GOP voters are deeply dissatisfied — driving support for a third party in the US to all-time high

GOP voters are deeply dissatisfied — driving support for a third party in the US to all-time high
Screengrab.
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Americans' support for the formation of a third political party has reached 62%, a 5-point uptick since last fall and an all-time high in Gallup's polling. Likewise, just 33% of Americans think the nation's two parties are adequately representing the interests of the public, according to the survey, which was conducted Jan. 21-Feb. 2 (before news surfaced that former GOP officials have been discussing just such an effort).

A big part of the uptick in support for another party is being driven by dissatisfaction within the Republican ranks, with 63%—the highest percentage of GOP voters since the issue has been polled—supporting a third party.

"Independents are usually much more likely than Republicans or Democrats to favor a third political party, but in the current poll, Republicans are nearly as likely as independents to hold this view, 63% to 70%," writes Gallup. "That represents a dramatic shift for Republicans since last September when 40% favored a third party." Republicans' current support for a third party also represents a high-water mark for either party.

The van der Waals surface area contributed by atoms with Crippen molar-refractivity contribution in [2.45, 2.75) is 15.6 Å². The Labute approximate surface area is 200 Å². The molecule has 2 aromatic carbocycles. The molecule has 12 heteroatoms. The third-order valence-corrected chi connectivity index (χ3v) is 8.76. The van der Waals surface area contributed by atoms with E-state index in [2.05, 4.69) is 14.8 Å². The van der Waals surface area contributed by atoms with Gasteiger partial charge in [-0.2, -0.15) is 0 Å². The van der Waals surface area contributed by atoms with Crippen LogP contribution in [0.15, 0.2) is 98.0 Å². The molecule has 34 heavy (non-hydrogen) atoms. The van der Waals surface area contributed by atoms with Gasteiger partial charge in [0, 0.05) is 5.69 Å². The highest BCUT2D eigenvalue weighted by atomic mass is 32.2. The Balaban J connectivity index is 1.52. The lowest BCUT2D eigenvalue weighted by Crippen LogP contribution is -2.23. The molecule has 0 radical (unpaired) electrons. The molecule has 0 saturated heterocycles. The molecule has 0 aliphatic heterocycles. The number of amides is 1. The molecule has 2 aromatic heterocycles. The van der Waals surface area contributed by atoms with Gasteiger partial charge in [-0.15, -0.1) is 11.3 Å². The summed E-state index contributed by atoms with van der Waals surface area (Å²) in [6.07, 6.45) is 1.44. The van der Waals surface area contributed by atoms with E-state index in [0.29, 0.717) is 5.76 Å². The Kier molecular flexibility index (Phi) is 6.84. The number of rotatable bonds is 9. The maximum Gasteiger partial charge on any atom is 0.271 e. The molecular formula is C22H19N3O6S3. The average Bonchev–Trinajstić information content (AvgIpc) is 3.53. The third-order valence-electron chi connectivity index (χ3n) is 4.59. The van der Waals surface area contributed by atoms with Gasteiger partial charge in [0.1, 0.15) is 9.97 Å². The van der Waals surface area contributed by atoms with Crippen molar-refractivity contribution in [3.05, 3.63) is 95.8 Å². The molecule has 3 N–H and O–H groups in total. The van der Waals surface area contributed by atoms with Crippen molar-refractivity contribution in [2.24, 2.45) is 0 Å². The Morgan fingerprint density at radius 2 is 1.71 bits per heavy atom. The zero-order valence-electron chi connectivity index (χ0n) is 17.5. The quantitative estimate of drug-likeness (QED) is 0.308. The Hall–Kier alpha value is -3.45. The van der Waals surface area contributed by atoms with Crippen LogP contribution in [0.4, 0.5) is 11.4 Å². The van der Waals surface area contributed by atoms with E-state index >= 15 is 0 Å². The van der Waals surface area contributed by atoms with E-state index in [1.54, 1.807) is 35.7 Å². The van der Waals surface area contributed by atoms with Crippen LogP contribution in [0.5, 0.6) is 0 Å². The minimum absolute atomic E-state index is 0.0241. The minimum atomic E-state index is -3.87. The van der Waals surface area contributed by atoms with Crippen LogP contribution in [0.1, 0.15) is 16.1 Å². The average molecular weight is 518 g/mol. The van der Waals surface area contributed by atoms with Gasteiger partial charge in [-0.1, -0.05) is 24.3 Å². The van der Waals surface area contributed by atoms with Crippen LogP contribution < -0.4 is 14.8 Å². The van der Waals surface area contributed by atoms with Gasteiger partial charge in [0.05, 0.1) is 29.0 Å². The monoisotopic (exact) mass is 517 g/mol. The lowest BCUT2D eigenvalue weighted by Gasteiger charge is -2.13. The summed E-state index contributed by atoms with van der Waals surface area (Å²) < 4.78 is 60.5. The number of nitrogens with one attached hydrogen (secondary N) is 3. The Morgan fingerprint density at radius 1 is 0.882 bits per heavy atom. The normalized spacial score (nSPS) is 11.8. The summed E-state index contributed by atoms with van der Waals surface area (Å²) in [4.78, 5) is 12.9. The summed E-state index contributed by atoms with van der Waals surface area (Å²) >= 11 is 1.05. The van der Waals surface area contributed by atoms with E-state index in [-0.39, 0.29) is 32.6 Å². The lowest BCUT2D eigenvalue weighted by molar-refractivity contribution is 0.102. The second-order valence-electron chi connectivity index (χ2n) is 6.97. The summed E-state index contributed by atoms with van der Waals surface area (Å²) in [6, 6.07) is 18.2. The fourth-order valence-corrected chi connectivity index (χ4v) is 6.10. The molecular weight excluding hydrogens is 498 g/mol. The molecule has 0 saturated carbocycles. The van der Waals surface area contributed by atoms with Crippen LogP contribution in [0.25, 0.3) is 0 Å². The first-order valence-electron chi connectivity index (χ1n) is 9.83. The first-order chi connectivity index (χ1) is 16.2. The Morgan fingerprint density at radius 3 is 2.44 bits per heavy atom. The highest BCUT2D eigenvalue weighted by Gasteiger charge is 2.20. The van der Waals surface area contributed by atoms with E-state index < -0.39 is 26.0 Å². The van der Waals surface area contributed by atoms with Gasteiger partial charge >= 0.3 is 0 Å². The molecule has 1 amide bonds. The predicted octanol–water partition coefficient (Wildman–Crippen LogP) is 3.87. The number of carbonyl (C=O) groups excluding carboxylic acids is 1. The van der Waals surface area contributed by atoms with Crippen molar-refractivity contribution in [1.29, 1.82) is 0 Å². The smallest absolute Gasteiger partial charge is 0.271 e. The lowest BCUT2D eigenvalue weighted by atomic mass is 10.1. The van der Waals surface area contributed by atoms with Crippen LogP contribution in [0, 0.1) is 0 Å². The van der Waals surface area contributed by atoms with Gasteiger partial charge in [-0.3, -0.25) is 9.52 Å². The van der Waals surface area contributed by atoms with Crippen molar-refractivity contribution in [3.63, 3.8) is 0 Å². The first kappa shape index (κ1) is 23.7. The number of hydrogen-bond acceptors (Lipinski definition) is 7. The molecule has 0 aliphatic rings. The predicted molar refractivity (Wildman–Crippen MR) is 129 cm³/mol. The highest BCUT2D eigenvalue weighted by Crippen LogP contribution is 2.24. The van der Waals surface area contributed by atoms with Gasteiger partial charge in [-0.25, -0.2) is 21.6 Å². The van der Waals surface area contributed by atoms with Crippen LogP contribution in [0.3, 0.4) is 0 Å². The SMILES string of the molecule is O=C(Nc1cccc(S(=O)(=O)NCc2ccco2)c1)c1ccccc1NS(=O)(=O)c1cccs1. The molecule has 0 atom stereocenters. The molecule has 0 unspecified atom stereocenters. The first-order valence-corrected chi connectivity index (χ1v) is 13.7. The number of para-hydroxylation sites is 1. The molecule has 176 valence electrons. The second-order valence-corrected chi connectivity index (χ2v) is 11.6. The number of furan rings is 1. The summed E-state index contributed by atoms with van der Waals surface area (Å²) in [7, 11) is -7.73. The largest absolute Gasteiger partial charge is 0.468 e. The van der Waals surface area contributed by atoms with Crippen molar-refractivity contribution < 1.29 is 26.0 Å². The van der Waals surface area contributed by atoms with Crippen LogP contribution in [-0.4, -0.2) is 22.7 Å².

In the same poll, the GOP's favorability rating had fallen to just 37% (almost entirely due to a drop off in Republican support), and the number of respondents identifying as independent reached an all-time high at 50%.

Generally speaking, support for formation of a third party has been hovering around 59%-60% ever since October 2013, when GOP Sen. Ted Cruz of Texas engineered a 16-day government shutdown in a futile effort to repeal Obamacare—by reading Green Eggs and Ham on the Senate floor. So dissatisfaction with the ability of the U.S. government to meet the needs of the American people under the current system has been brewing for the better part of a decade.

When Gallup first asked the third-party question in 2003, most Americans said the two parties were adequately representing the public at 56%, while 40% favored the formation of an additional party.

If you're interested in a recent discussion of whether conditions are ripe for the formation of a potential third party, I happen to have written one last week.

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